By Karen DeYoung
Washington Post Staff Writer
Wednesday, January 28, 2009
President Obama has launched a determined effort to change the tone, if not yet the substance, of U.S. relations with the Arab and Muslim worlds, saying he is eager to listen to their concerns and acknowledging that Americans "have not been perfect" in their dealings with them.
The early appointments of presidential emissaries to the Middle East and to Afghanistan and Pakistan; the announced closure of the military prison at Guantanamo Bay, Cuba; the choice of Arab satellite network al-Arabiya for the first formal interview of his presidency; first-week National Security Council meetings on Iraq and Afghanistan; and telephone calls to regional leaders on his first full day in office were reflections both of the seriousness of the issues and a message to governments and the public, administration officials said.
Obama's initial conversation with one Middle Eastern leader conveyed little of substance, that country's Washington ambassador said: "He just wanted to reach out on the first day as a sign and demonstration of his determination to engage."
Although Obama told al-Arabiya that "we're going to follow through on our commitment for me to address the Muslim world from a Muslim capital," the 100-day deadline he initially set for the speech is unlikely to be kept, an official said. A venue has not been chosen, Obama's schedule is focused on pressing domestic concerns, and a flurry of must-attend international summits are scheduled for April.
The White House is hoping that its energetic early days -- and the rapid dispatch of Middle East envoy George J. Mitchell and Afghanistan-Pakistan representative Richard C. Holbrooke on their own first regional trips -- will send the desired message about relations with the Muslim world at home and abroad while the new administration begins to determine what its actual policies will be on the ground.
"My job is to communicate to the American people that the Muslim world is filled with extraordinary people who simply want to live their lives and see their children live better lives," Obama said in the interview. "My job to the Muslim world is to communicate that the Americans are not your enemy. We sometimes make mistakes. We have not been perfect."
In a meeting with Jewish leaders early last year, candidate Obama described communications as "the battlefield we have to worry about . . . where we have been losing badly over the last seven years" of the Bush administration.
"We're not going to wait until the end of my administration to deal with Palestinian and Israeli peace," Obama told al-Arabiya, "We're going to start now. It may take a long time to do, but we're going to do it now."
Secretary of State Hillary Rodham Clinton yesterday declined to characterize the new outreach as a complete rejection of the Bush administration's policies. "Where continuity is appropriate, we are committed to doing that," she told reporters. "In areas of the world that have felt either overlooked or not receiving appropriate attention for the problems that they are experiencing, there's a welcoming of the engagement that we are promising. So it's not any kind of repudiation or indictment of the past eight years so much as an excitement and an acceptance of how we're going to be doing business."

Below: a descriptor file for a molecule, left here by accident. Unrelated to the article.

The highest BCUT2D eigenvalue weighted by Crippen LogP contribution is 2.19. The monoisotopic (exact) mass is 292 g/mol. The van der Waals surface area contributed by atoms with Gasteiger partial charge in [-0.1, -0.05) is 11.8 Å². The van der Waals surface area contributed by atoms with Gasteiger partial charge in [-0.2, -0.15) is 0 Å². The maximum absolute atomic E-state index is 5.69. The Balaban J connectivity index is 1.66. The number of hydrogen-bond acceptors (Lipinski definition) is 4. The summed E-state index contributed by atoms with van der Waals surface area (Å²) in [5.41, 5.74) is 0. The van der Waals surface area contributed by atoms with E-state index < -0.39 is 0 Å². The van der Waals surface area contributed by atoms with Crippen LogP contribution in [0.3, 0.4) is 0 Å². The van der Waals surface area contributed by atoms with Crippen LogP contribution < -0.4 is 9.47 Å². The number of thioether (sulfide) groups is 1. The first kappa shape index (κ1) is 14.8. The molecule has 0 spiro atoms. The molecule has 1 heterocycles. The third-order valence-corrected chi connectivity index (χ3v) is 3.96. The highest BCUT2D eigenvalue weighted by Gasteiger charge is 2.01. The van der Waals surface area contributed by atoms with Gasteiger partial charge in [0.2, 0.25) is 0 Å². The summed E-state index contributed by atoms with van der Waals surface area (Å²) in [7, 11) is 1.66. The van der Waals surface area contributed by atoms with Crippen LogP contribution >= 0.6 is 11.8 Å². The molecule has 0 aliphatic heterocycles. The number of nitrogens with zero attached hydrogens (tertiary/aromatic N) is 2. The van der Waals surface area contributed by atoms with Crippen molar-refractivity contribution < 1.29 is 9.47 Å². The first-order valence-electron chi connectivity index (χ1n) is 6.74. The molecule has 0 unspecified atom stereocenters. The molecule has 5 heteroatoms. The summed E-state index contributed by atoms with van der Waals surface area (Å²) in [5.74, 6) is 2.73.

Asked for details about how the administration would simultaneously address the plight of Palestinians in the Gaza Strip and Israel's right of self-defense, Clinton said: "I think we've said all we're going to say about the Israeli-Palestinian situation as we send our envoy out. . . . We're going to wait and let him report back to us about the way forward."
As Mitchell held his first meetings yesterday in Cairo -- with E.U. foreign policy chief Javier Solana, Egyptian Foreign Minister Aboul Gheit and the head of Egypt's intelligence service -- violence erupted again in the Gaza Strip with attacks by both Hamas and Israel, the worst since an uneasy cease-fire was declared more than a week ago after 22 days of fighting. Mitchell is scheduled to meet today with Egyptian President Hosni Mubarak before moving on to Israel, the West Bank, Saudi Arabia and Jordan.
Responses so far to Obama's outreach have been largely positive, but further action is awaited. Obama's desire for "a strong and fruitful relationship with the Arab world" was a "positive development," Saudi Arabia's foreign minister, Prince Saud al-Faisal, told Saudi-owned al-Arabiya. Obama has praised a 2002 Saudi peace plan calling for normalized Arab ties with Israel in exchange for Israeli withdrawal from territory occupied since 1967. Arab states, Saud said, are waiting to answer the administration's questions.
Hamas, which initially dismissed Obama's pledge of new initiatives in the region as identical to Bush administration policies, appeared to temper its verbal assault yesterday. Hamas official Ahmed Yousef said in an interview with al-Jazeera television that there had been "some positive things" in Obama's statements, the Associated Press reported from Cairo.
In a statement posted on sympathetic Web sites yesterday, the Taliban called the Guantanamo closure a "positive step" but said it was an insufficient change in Bush's "satanic" policies in the region and the world, according to a translation by SITE Intelligence Group, which monitors extremist sites.
Iran has made no response to Obama's public offer of a diplomatic handshake. Syrian President Bashar al-Assad said Monday that he is open to a dialogue with the Obama administration but that he would not accept any preconditions to talks.